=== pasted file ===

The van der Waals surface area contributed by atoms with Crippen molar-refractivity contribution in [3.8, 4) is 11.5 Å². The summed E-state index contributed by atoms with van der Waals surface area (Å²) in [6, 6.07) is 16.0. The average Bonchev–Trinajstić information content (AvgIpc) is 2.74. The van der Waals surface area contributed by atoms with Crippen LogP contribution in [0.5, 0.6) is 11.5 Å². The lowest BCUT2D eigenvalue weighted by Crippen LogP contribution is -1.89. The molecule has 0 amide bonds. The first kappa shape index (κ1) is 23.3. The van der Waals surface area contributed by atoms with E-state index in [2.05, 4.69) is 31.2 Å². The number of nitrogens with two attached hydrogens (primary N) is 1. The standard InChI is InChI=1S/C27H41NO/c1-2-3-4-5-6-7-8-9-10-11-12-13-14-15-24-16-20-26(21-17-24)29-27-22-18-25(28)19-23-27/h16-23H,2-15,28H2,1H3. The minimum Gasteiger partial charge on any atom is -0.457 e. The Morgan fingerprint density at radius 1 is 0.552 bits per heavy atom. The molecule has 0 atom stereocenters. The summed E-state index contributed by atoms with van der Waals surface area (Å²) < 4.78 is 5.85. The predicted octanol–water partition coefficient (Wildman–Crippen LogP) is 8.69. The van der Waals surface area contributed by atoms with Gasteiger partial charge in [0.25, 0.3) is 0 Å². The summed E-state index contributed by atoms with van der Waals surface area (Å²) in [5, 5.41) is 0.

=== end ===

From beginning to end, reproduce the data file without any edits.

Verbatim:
The van der Waals surface area contributed by atoms with Crippen molar-refractivity contribution in [3.8, 4) is 11.5 Å². The summed E-state index contributed by atoms with van der Waals surface area (Å²) in [6, 6.07) is 16.0. The average Bonchev–Trinajstić information content (AvgIpc) is 2.74. The van der Waals surface area contributed by atoms with Crippen LogP contribution in [0.5, 0.6) is 11.5 Å². The lowest BCUT2D eigenvalue weighted by Crippen LogP contribution is -1.89. The molecule has 0 amide bonds. The first kappa shape index (κ1) is 23.3. The van der Waals surface area contributed by atoms with E-state index in [2.05, 4.69) is 31.2 Å². The number of nitrogens with two attached hydrogens (primary N) is 1. The standard InChI is InChI=1S/C27H41NO/c1-2-3-4-5-6-7-8-9-10-11-12-13-14-15-24-16-20-26(21-17-24)29-27-22-18-25(28)19-23-27/h16-23H,2-15,28H2,1H3. The minimum Gasteiger partial charge on any atom is -0.457 e. The Morgan fingerprint density at radius 1 is 0.552 bits per heavy atom. The molecule has 0 atom stereocenters. The summed E-state index contributed by atoms with van der Waals surface area (Å²) < 4.78 is 5.85. The predicted octanol–water partition coefficient (Wildman–Crippen LogP) is 8.69. The van der Waals surface area contributed by atoms with Gasteiger partial charge in [0.25, 0.3) is 0 Å². The summed E-state index contributed by atoms with van der Waals surface area (Å²) in [5, 5.41) is 0.